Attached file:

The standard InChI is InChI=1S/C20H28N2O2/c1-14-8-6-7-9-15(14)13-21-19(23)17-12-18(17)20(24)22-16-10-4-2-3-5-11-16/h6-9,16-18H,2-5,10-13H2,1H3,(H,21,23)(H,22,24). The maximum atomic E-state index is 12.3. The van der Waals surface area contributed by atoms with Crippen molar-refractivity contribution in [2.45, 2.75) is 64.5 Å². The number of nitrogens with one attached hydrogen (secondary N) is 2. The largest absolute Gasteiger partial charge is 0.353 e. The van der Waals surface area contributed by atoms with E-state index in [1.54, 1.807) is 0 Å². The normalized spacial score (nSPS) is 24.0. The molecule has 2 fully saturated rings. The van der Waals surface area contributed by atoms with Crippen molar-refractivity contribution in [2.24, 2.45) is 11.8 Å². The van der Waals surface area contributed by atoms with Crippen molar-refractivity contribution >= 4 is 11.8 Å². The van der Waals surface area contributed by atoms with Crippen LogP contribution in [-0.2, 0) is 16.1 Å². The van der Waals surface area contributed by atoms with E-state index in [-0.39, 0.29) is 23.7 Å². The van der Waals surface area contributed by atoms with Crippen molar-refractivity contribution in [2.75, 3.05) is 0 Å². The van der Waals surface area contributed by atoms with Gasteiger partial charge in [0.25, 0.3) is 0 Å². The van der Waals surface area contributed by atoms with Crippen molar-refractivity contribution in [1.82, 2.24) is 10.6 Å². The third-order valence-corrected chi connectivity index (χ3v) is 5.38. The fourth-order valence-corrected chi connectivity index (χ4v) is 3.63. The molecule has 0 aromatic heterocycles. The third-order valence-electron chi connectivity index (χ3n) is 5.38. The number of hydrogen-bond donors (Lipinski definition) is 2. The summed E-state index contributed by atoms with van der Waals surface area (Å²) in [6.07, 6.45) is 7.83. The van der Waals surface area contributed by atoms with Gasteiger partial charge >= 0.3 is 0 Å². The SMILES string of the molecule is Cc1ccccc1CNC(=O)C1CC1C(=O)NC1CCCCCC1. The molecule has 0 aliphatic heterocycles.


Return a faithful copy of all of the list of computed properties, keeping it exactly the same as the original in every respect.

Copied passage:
The standard InChI is InChI=1S/C20H28N2O2/c1-14-8-6-7-9-15(14)13-21-19(23)17-12-18(17)20(24)22-16-10-4-2-3-5-11-16/h6-9,16-18H,2-5,10-13H2,1H3,(H,21,23)(H,22,24). The maximum atomic E-state index is 12.3. The van der Waals surface area contributed by atoms with Crippen molar-refractivity contribution in [2.45, 2.75) is 64.5 Å². The number of nitrogens with one attached hydrogen (secondary N) is 2. The largest absolute Gasteiger partial charge is 0.353 e. The van der Waals surface area contributed by atoms with E-state index in [1.54, 1.807) is 0 Å². The normalized spacial score (nSPS) is 24.0. The molecule has 2 fully saturated rings. The van der Waals surface area contributed by atoms with Crippen molar-refractivity contribution in [2.24, 2.45) is 11.8 Å². The van der Waals surface area contributed by atoms with Crippen molar-refractivity contribution >= 4 is 11.8 Å². The van der Waals surface area contributed by atoms with Crippen LogP contribution in [-0.2, 0) is 16.1 Å². The van der Waals surface area contributed by atoms with E-state index in [-0.39, 0.29) is 23.7 Å². The van der Waals surface area contributed by atoms with Crippen molar-refractivity contribution in [2.75, 3.05) is 0 Å². The van der Waals surface area contributed by atoms with Gasteiger partial charge in [0.25, 0.3) is 0 Å². The van der Waals surface area contributed by atoms with Crippen molar-refractivity contribution in [1.82, 2.24) is 10.6 Å². The third-order valence-corrected chi connectivity index (χ3v) is 5.38. The fourth-order valence-corrected chi connectivity index (χ4v) is 3.63. The molecule has 0 aromatic heterocycles. The third-order valence-electron chi connectivity index (χ3n) is 5.38. The number of hydrogen-bond donors (Lipinski definition) is 2. The summed E-state index contributed by atoms with van der Waals surface area (Å²) in [6.07, 6.45) is 7.83. The van der Waals surface area contributed by atoms with Gasteiger partial charge >= 0.3 is 0 Å². The SMILES string of the molecule is Cc1ccccc1CNC(=O)C1CC1C(=O)NC1CCCCCC1. The molecule has 0 aliphatic heterocycles.